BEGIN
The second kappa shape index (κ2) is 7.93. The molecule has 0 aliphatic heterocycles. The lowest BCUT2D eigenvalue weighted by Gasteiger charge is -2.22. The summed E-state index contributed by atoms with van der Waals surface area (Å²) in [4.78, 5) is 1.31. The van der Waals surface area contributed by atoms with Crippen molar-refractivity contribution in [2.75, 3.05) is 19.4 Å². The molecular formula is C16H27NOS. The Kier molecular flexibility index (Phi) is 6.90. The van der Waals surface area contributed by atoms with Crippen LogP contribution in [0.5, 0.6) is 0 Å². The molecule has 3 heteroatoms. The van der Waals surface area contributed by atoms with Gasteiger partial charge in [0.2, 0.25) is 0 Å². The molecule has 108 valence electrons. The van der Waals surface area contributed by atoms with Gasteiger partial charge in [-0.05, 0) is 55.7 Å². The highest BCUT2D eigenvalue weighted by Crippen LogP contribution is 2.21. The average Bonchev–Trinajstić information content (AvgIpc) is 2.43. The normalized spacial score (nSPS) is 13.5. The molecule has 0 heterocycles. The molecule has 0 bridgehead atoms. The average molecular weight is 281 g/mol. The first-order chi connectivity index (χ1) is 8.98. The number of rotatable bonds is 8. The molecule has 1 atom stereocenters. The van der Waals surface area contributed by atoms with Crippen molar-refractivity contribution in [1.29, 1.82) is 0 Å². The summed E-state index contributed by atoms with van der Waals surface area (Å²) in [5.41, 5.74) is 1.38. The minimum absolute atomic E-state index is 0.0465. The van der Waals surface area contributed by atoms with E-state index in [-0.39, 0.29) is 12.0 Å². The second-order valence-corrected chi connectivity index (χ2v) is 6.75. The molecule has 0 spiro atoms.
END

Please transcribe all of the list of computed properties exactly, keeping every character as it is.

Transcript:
The second kappa shape index (κ2) is 7.93. The molecule has 0 aliphatic heterocycles. The lowest BCUT2D eigenvalue weighted by Gasteiger charge is -2.22. The summed E-state index contributed by atoms with van der Waals surface area (Å²) in [4.78, 5) is 1.31. The van der Waals surface area contributed by atoms with Crippen molar-refractivity contribution in [2.75, 3.05) is 19.4 Å². The molecular formula is C16H27NOS. The Kier molecular flexibility index (Phi) is 6.90. The van der Waals surface area contributed by atoms with Crippen LogP contribution in [0.5, 0.6) is 0 Å². The molecule has 3 heteroatoms. The van der Waals surface area contributed by atoms with Gasteiger partial charge in [0.2, 0.25) is 0 Å². The molecule has 108 valence electrons. The van der Waals surface area contributed by atoms with Gasteiger partial charge in [-0.05, 0) is 55.7 Å². The highest BCUT2D eigenvalue weighted by Crippen LogP contribution is 2.21. The average Bonchev–Trinajstić information content (AvgIpc) is 2.43. The normalized spacial score (nSPS) is 13.5. The molecule has 0 heterocycles. The molecule has 0 bridgehead atoms. The average molecular weight is 281 g/mol. The first-order chi connectivity index (χ1) is 8.98. The number of rotatable bonds is 8. The molecule has 1 atom stereocenters. The van der Waals surface area contributed by atoms with Crippen molar-refractivity contribution in [1.29, 1.82) is 0 Å². The summed E-state index contributed by atoms with van der Waals surface area (Å²) in [5.41, 5.74) is 1.38. The minimum absolute atomic E-state index is 0.0465. The van der Waals surface area contributed by atoms with E-state index in [-0.39, 0.29) is 12.0 Å². The second-order valence-corrected chi connectivity index (χ2v) is 6.75. The molecule has 0 spiro atoms.